A household word
There are some who can say, quite honestly, that they've always loved poetry. From their earliest whimpering, it seems, they thought in rhythms and saw a world hung about with symbols.
I've always been in awe of such people. I had an unexceptionally boyish upbringing, doing boyish things among the barns and slingshots and model airplanes of rural Massachusetts. Poetry, which came into my life sideways and rather late, never really had a chance. I must have looked at it pretty much the way a grazing cow looks at a rock: without annoyance, but feeling that without it there might be a little more grass.
Or so I have always thought. Recently, however, I have begun to wonder why, in soil so ill-prepared, my interest in poetry should ever have taken root. Strange to say, I think it has something to do with the fact that I had to walk to school.
Our house lay some three-quarters of a mile from the chunky brick school buildings up near the center of the town of Amherst. For all that distance, however, it was but nine doors away. Going up the hill from our house, you passed five of those doors within two blocks. From there on only four houses remained. By the time I came along, their owners had let trees and hedges grow up along the road, making a kind of extended woods running most of the way to school.
And did I, like Wordsworth among his daffodils, wander lonely as a cloud through these groves, composing in my head the mighty line? I did not. I scampered through them with my third-grade pals, hurling horse chestnuts at unsuspecting second-graders and whacking tree trunks with sticks plucked up from among the leaves.
No, we never thought much about language. But it was there. The fluffy stuff that drifted from trees and blew about like tangled yarn we called ''wiggilotti,'' probably because it reminded us of wigs. And the best of the sticks -- the stoutest and most readily wielded -- we dignified with the mysterious name of ''cudgels.'' It glorified our afternoons, that language, even if we couldn't have said how.
And always there was the most intriguing house -- brick, tightly hedged, and perched atop a hill. Surrounded by gardens, it was bathed in an aura of its own, something that made us hold it in certain reverence.''That,'' we had been told from our earliest infant stroller-ings, ''is the Emily Dickinson house.''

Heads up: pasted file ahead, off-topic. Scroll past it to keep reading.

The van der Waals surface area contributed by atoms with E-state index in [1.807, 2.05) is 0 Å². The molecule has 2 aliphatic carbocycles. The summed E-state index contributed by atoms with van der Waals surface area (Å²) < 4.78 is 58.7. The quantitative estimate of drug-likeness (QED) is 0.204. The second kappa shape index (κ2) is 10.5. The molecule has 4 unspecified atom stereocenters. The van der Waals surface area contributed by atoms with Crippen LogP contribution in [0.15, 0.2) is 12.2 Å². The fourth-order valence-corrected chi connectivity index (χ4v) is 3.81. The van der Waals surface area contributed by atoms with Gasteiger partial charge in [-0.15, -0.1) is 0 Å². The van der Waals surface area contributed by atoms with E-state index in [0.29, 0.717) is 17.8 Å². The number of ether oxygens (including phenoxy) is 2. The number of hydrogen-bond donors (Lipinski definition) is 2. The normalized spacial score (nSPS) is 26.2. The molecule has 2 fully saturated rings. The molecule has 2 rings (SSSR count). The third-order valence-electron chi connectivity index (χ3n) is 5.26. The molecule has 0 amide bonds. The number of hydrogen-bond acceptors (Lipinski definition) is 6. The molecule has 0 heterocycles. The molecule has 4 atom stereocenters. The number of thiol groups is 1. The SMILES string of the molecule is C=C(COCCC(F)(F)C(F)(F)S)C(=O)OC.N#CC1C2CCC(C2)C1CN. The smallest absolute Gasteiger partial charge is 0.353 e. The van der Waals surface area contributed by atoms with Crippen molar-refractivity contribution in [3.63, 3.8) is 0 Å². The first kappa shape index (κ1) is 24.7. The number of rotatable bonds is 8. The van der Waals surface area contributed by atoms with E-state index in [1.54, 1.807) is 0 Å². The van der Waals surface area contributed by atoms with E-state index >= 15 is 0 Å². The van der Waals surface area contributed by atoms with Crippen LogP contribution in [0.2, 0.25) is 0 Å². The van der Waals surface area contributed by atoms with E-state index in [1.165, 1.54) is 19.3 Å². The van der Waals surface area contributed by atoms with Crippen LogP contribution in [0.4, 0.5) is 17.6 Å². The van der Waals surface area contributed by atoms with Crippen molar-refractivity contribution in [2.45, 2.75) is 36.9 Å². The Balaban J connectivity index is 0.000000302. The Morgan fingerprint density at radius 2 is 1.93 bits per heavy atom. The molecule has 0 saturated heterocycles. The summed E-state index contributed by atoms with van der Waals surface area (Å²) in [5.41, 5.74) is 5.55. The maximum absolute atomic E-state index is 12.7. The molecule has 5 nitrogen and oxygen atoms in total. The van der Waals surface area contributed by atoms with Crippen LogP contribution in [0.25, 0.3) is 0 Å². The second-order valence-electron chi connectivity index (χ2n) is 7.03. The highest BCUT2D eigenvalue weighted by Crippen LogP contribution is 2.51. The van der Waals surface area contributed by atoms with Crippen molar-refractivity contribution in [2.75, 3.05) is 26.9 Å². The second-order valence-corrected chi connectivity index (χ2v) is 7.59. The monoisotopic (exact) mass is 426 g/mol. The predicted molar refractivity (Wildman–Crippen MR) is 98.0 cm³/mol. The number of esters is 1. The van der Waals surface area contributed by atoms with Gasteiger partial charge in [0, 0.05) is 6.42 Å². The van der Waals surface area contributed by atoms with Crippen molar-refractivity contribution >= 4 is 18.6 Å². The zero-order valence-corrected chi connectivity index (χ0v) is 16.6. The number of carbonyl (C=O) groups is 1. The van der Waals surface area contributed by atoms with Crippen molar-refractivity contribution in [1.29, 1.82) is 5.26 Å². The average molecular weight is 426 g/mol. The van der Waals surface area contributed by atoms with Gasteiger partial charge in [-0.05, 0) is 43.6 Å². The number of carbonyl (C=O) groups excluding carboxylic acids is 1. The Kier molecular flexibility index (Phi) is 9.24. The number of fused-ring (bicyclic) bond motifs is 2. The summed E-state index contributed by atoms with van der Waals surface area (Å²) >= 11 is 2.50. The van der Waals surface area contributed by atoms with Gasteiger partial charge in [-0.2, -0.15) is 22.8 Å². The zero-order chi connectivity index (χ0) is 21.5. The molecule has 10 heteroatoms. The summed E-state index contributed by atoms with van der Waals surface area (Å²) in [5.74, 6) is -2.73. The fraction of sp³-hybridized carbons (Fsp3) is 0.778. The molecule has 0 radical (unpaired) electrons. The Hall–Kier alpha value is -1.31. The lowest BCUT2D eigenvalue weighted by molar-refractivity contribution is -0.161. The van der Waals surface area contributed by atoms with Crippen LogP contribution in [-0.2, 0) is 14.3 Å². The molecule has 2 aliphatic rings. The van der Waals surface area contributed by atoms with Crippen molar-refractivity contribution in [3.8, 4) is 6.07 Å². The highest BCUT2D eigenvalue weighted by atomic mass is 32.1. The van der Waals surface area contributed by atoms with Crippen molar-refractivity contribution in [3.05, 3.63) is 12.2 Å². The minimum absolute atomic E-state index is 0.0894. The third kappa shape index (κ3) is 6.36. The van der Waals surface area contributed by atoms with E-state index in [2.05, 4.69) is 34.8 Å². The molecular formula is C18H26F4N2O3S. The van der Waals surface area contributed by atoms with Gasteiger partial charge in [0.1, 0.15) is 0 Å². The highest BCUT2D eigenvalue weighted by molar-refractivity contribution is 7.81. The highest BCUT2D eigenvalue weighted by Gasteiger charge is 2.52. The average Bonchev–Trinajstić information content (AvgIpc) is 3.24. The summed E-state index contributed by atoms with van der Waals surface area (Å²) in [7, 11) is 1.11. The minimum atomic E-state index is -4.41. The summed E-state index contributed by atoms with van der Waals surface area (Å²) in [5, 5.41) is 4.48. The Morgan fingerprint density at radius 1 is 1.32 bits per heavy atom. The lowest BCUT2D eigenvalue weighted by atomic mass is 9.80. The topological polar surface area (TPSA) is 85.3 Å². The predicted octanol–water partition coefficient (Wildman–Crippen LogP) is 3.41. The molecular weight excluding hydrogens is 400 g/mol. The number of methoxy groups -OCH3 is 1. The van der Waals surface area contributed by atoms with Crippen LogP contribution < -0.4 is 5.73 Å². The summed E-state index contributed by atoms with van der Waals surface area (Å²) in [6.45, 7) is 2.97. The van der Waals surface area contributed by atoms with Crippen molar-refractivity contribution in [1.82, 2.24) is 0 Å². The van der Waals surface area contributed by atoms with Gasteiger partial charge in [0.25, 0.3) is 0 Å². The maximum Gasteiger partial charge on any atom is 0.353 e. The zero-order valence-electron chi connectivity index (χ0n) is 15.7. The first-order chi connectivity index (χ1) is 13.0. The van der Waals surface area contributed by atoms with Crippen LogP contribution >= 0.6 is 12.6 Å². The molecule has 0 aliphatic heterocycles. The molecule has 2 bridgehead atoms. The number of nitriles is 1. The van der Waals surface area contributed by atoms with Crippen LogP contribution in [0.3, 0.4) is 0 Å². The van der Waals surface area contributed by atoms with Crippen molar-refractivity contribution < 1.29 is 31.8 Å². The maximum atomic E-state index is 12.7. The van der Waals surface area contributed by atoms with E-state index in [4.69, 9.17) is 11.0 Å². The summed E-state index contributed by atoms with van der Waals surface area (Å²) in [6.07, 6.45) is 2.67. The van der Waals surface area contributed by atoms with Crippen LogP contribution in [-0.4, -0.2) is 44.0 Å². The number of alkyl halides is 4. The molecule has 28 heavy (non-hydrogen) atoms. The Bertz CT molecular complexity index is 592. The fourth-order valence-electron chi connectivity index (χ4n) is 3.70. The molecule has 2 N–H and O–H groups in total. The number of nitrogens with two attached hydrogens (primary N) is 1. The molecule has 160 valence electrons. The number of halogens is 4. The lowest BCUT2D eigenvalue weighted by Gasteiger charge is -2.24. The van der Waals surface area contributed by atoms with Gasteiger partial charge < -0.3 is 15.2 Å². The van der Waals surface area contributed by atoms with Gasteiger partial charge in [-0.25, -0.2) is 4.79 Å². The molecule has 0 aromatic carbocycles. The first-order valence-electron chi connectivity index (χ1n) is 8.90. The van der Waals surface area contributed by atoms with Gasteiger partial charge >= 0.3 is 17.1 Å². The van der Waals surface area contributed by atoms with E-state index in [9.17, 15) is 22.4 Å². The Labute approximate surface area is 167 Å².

In those acorn days, I hadn't an idea who she was. Our teachers never took us there, never went out of their way to tell us about her uniqueness or her reclusiveness or the brilliant cameos of insight in her poems. A prophet is not without honor, as my father used to say, save in his own country. We lived with her as with the hitching posts still planted here and there throughout the town -- mindful of their antiquity, but heedless of the bygone culture they reflected.
So it was not until I was in graduate school, immersed in poetry, that I drifted into an aquaintance with her. My parents, having sold our old home and not yet moved into another, lived for a year in the Emily Dickinson house. I remember visiting them one winter weekend. Climbing the stairs to my frosty corner bedroom, I mapped my way among literary coordinates grown almost to the proportion of myth: Richard Wilbur's poem about Emily Dickinson's cupola, her own poems about books like frigates and liquor never brewed, and, next to mine, her room, sparsely furnished and with her own dress still hanging in the closet.
And I saw once again, on that visit, how poetry works.It was not just her accuracy, not just that she had touched on the same robins and roses, the same clouds and winds, that still covered my boyhood a century after she saw them.Nor was it simply that her words had found in them a life, a significance, which as a boy I had dimly sensed but never articulated.
It was, rather, that she proved something of the value of that very act of wordsmithing. I saw it most clearly, I remember, as I stepped out into her garden after lunch on that gray Sunday. The sun, having fought clouds since it came up beyond the Pelham Hills, had nearly given up, and the day was darkening. Her words, echoing the New England Calvinism of her age, fairly glowed in my memory: There's a certain slant of light, Winter afternoons, That oppresses, as the heft Of cathedral tunes.
The light was there, and the mood, and the age -- all wrapped up the words and the garden. And there, too -- inexplicably, as poetry so often does it -- was the delight. There, in the face of oppression and heaviness, was a statement so exact, so powerful, that it registered for me not sorrow but an odd and paradoxical joy -- joy in the fact that language works, joy in the fact that I had seen it work, joy in the sudden discovery of why that house had always held for us its special aura. And joy that, after so many years, I had at last met the long-lost neighbor up the street.